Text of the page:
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Posted by: Andrew Bell
Wednesday 13th July 2011
There is little dispute that there is a solvency issue for some European governments – they have too much debt for any plausible mix of tax rises, spending cuts and structural reforms to work. Unless some of the debt is forgiven, paid back on less demanding terms or defaulted on, their economies will be locked into a depression. Eventually their electorates would force a change in policy.
Two factors are exacerbating this problem and lengthening the list of countries whose bond markets have experienced a buyers’ strike, pushing rates up. The first is European policymakers’ failure to agree on the extent and terms of any “rescue”. Once a decision has been made to bail out one government, the slower and more grudging the implementation, the longer investors have to consider who might be in almost the same boat – a sort of “balloon debate” game of market Darwinism. The second failure relates to the negative impact of austerity measures on economic growth. Austerity might be required but, without economic growth, efforts to improve budget deficits will be negated by recessionary effects on tax revenues and government welfare spending.
Europe’s focus on austerity in the midst of Mediterranean recession is a modern-day replay of the outdated focus on the gold standard in the 1930s. Squeezing deficits in uncompetitive economies (often after calling in the IMF) needs an offsetting growth boost, to prevent the process from being self-defeating and render it politically tolerable. In the UK’s case, devaluation provides a stimulus, a remedy denied the peripheral Eurozone economies which have lost their way within the Eurozone but cannot devalue. If the Euro were to be hypercompetitive against other regions, laggards within Europe might be able to hold their own in global markets but the opposite has occurred, with tough talk on inflation having pushed the Euro higher over the past year.
Having initially (in the good times) ignored the structural problems in the smaller economies of Greece, Ireland and Portugal, Northern Europe then almost waited for them to drown before rescuing them. Instead of bringing them to dry land, they left them bobbing in a rip tide while the lifeguards had a conference to develop an appropriate policy on lifesaving.
Having failed to contain a limited solvency problem (owing to disagreement over whether to punish those in need or treat them), Europe has allowed it to ramify into a systemically threatening problem of weak confidence and a drying up of liquidity. Italy, with the continent’s largest debt mountain (though not the worst deficit problem) has seen its debt costs rocket since early July. Finances which were manageable with 4.9% rates become debatable at 5.9% (seen this week) and impossible at 6.9%. This has dramatically raised the stakes, while making the choice of policy more clear-cut, even for European policymakers.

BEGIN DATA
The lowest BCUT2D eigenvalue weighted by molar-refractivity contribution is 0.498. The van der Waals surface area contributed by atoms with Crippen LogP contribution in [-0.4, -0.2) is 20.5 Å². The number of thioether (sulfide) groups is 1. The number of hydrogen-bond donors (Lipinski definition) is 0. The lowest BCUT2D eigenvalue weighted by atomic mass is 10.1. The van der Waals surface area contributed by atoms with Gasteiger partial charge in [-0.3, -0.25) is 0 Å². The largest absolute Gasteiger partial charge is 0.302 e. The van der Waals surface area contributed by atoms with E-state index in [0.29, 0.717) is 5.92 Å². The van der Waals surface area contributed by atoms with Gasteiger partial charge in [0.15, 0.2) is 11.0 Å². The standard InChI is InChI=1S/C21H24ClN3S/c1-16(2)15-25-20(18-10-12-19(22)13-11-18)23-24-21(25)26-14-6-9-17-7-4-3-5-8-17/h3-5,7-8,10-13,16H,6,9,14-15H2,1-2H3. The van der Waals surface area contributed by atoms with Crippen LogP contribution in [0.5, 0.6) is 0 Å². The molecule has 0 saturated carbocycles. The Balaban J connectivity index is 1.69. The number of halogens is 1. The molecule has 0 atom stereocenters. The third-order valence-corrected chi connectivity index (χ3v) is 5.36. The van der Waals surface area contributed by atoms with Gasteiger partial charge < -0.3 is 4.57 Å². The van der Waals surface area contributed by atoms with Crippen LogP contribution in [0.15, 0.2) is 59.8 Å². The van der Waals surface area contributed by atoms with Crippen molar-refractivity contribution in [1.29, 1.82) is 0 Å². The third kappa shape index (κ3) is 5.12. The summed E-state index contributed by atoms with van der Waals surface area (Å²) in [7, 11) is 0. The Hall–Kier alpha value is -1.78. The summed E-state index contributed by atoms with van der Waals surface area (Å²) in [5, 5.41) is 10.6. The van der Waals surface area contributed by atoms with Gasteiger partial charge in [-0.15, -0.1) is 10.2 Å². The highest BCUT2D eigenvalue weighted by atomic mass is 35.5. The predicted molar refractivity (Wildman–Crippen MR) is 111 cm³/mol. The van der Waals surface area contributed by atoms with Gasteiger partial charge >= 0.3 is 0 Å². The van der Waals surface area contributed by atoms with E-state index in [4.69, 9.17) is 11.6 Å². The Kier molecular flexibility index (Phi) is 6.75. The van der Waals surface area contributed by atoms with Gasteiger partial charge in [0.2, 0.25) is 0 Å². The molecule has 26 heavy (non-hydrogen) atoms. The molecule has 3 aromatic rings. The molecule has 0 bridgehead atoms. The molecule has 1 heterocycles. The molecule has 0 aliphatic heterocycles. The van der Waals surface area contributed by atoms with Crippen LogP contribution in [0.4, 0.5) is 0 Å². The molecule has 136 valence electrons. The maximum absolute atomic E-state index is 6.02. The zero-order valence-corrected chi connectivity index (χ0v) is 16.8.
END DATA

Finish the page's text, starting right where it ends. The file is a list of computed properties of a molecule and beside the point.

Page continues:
It is virtually inconceivable for Europe to countenance a default by Italy. By leapfrogging Spain, the markets have put pressure on an economy which the EU could not allow to default or exit the Euro. Although it is an understatement that official policy moves have not so far commanded confidence, even Europe should now realise that the choice it faces has become unambiguous – put a cordon sanitaire around the default zone and adopt looser monetary policies (or at least ensure existing policies are reflected in bond markets) or face a break-up of the Eurozone, which would have heavy economic, banking and political costs.
There now seems to be a willingness to countenance a de facto Greek default, since the previous strategy of deferring the inevitable has failed. However, a default in current conditions would have to be accompanied by forcible measures mentioned to reverse the current contagion.
Whilst taking a positive outcome for granted would represent a triumph of hope over experience, if Europe does not rapidly restore confidence, it would represent a policy failure of epic proportions. Faced with the threat to two economies that would be too big to rescue, with dangerous implications for European banks’ capital ratios, it seems likely that policy measures previously ruled out (e.g. rate cuts, a weaker Euro, official purchases of problem debt, unsterilised liquidity provision (QE) and loans at below market rates) will have to be ruled in. For the Eurozone to accept this and its political implications for economic governance may prove as uncomfortable as a hen laying an ostrich egg, though interesting to watch.
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